Sunday, September 12, 2010

Dick Biondi - WKBW Buffalo 1960

Today's Crusin' 1960 Living Radio submission features the East Coast's mondo popular Dick Biondi in 1960. And don't forget race fans, you can take a listen by pressing the arrow on the DivShare player at the bottom of the post. And if you dig it the most, just right click on the title underneath the player and you can save it to your computer. Enjoy.

'da Hui no ka oi

LP liner notes by Jerry Hopkins - It's 1960 and the CRUISIN' series goes to WKBW in Buffalo, New York, where Dick Biondi exercised one of the most powerful sets of lungs in pop radio. Good old screaming Dick Biondi — "the wild Eye-trallan, the supersonic spaghetti slurper" (his own description), a man who could read at random from the real estate classifieds and make it sound like headlines for Armageddon. He went to Memphis and picked leaves from Elvis Presley's lawn, awarding them to his listeners. On holidays the "Big Noise from Buffalo" devoted three hours to telephone greetings from the top recording stars. Daily he joked with his radio pals and hollered at his listeners. He read commercials in a high-pitched shriek, dedicated songs to everybody's certaln someone in a breathless, lurching wail that traveled seventeen Eastern states. (Mail came from as far away as Havana and Greenland.) And he ate peanut butter and sauerkraut pizzas on the air and told knock-knock jokes so corny they made you suffer. Almost half of the Buffalo audience was his. It was listen to Biondi, or else.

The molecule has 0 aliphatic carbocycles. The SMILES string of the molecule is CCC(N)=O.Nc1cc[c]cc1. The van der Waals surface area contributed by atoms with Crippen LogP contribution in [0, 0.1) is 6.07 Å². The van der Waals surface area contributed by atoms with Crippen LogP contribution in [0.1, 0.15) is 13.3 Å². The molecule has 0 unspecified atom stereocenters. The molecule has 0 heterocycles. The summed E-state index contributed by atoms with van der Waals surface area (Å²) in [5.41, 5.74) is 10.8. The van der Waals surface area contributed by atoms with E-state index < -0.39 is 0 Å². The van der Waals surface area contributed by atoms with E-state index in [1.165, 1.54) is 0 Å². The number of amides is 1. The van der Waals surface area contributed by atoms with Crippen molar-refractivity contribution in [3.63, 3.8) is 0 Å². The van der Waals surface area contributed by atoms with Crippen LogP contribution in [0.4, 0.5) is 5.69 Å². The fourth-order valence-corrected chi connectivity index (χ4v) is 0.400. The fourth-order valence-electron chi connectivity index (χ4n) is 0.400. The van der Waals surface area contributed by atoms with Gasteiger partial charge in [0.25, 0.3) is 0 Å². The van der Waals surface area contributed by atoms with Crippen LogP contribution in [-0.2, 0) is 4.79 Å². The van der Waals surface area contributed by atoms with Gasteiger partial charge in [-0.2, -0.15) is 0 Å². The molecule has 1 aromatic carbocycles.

In a way it was as if Biondi were trying to pump some enthusiasm and excitement into a scene that was sagging pitifully. In 1960 the Congressional payola probe continued; in Philadelphia alone twenty-eight disc jockeys were canned. Rock also lost two more of its early stars, as one auto crash took Eddie Cochran in England (hospitalizing Gene Vincent) and another took Johnny Horton as he was en route to a show in Nashville. Even in the music there was death, as Ray Peterson sang about a stock car driver who entered a race to win money for a wedding ring, crashed and sang as his final words: Tell Laura I Love Her. (Of course dozens followed right along, recording saccharine smash hits of their own.) Rock and roll's demise, like that of Mark Twain's, had been greatly exaggerated — music with a beat still dominated sixty per cent of the Top 40 — but more than Biondi's screech was needed to bring things back to an exciting peak. Not all was gloom and doom, certainly. Elvis was back, after appearing in a film about an Army tank sergeant (natch!) called "G.I. Blues", and warbling just like the good old days. Sam Cooke, the Everly Brothers, Ray Charles, Jackie Wilson and several others of real talent had hits.

Historically the scene was equally mixed. (As usual.) The French joined the nuclear club by exploding an A-bomb in the Sahara, Francis Gary Powers and his U-2 reconnaissance plane went down in the Soviet Union. (President Eisenhower got caught in a lie when he said he didn't know anything about the U-2s.) Adolf Eichmann was captured in Argentina. Cuba began confiscating Amerlcan-owned factories on the Island. After spending twelve years on Death Row, Caryl Chessman was executed. The first sit-in was held in a Woolworth's in North Carolina. And John Kennedy was elected President.

Other events of the year (some headlined, some unrecognized publicly): Pittsburgh took the World Serles from the Yankees ... George Martin (who'd later produce records for the Beatles) was named to EMI's artist and repertoire staff ... Allen Drury's "Advise and Consent" was given a Pulitzer Prize ... "The Apartment" (starring Jack Lemmon, Shirley MacLaine and Fred MacMurray) got the Oscar for best picture ... and Bob Dylan was a freshman named Robert Zimmerman at the University of Minnesota.

WKBW Buffalo 1960 - Dick Biondi